There’s the Rub

The title for this episode comes from the phrase, “there’s the rub”, to mean that there is a problem or contradiction which is difficult or impossible to resolve. It’s also a pun, because Lorelai and Emily are going to a spa to receive massages, or to be “rubbed”.

The phrase is believed to have originated from the sport of lawn bowls, played since ancient times, and known in England since at least the 13th century. A ball (known as a bowl) is rolled toward a smaller stationary ball, called a jack. The object is to roll one’s bowls so that they come to rest nearer to the jack than those of an opponent. A rub is a flaw in the playing surface that interferes with the ball’s trajectory.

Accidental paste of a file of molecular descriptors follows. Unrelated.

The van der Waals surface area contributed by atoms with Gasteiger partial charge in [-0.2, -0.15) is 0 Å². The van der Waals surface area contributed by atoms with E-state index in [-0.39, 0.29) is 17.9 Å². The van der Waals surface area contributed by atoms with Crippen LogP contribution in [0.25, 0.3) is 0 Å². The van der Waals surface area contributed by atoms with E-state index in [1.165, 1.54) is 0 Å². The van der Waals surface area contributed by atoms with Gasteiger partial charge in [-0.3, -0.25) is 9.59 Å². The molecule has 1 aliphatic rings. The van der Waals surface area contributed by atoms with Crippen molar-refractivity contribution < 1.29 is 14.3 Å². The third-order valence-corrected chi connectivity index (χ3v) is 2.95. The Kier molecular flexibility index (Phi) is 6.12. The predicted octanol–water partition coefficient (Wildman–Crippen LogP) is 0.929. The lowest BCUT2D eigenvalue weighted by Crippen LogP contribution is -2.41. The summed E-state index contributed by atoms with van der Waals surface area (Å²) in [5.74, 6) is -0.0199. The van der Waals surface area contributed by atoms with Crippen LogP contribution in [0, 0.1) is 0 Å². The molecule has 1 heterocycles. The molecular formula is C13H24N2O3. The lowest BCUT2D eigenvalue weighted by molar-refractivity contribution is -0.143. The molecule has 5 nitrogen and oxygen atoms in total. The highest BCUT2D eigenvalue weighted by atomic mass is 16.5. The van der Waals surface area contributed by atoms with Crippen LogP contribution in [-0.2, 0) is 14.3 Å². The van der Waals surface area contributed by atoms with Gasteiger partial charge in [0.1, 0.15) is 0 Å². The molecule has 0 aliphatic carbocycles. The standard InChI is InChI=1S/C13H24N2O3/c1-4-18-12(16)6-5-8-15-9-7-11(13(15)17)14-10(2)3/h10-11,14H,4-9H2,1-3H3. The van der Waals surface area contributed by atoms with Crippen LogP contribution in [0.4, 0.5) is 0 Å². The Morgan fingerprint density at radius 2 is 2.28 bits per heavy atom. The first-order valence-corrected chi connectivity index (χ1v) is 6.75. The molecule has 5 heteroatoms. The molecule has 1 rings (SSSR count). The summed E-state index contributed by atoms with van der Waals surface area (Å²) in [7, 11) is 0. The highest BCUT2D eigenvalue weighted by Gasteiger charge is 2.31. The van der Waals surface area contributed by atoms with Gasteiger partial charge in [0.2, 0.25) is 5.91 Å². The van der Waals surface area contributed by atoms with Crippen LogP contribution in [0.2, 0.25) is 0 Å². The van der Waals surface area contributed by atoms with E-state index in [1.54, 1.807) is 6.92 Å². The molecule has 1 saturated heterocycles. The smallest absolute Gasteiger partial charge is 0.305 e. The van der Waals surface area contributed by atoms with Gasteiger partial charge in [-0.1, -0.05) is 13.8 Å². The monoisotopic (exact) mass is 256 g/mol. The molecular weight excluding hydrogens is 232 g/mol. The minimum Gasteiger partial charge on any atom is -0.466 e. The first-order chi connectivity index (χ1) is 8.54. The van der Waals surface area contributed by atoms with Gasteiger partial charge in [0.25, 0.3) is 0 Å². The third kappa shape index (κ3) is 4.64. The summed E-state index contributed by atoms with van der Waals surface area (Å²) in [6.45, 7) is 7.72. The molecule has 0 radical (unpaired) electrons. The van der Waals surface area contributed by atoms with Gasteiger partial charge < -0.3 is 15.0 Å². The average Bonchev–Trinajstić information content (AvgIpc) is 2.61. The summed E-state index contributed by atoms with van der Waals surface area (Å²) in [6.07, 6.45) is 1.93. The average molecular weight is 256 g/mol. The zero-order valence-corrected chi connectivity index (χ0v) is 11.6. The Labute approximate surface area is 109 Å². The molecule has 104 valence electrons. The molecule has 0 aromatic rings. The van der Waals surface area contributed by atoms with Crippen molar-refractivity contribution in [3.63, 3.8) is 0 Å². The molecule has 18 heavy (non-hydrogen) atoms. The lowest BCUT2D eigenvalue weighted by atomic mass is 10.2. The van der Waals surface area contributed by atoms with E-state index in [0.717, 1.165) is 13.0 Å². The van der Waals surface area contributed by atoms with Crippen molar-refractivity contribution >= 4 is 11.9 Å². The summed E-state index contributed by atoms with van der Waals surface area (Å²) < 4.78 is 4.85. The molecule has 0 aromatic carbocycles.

The saying was popularised by William Shakespeare’s Hamlet. In the soliloquy scene, as Hamlet is contemplating suicide, he says, “To sleep; perchance to dream: ay, there’s the rub: for in that sleep of death, what dreams may come?”.

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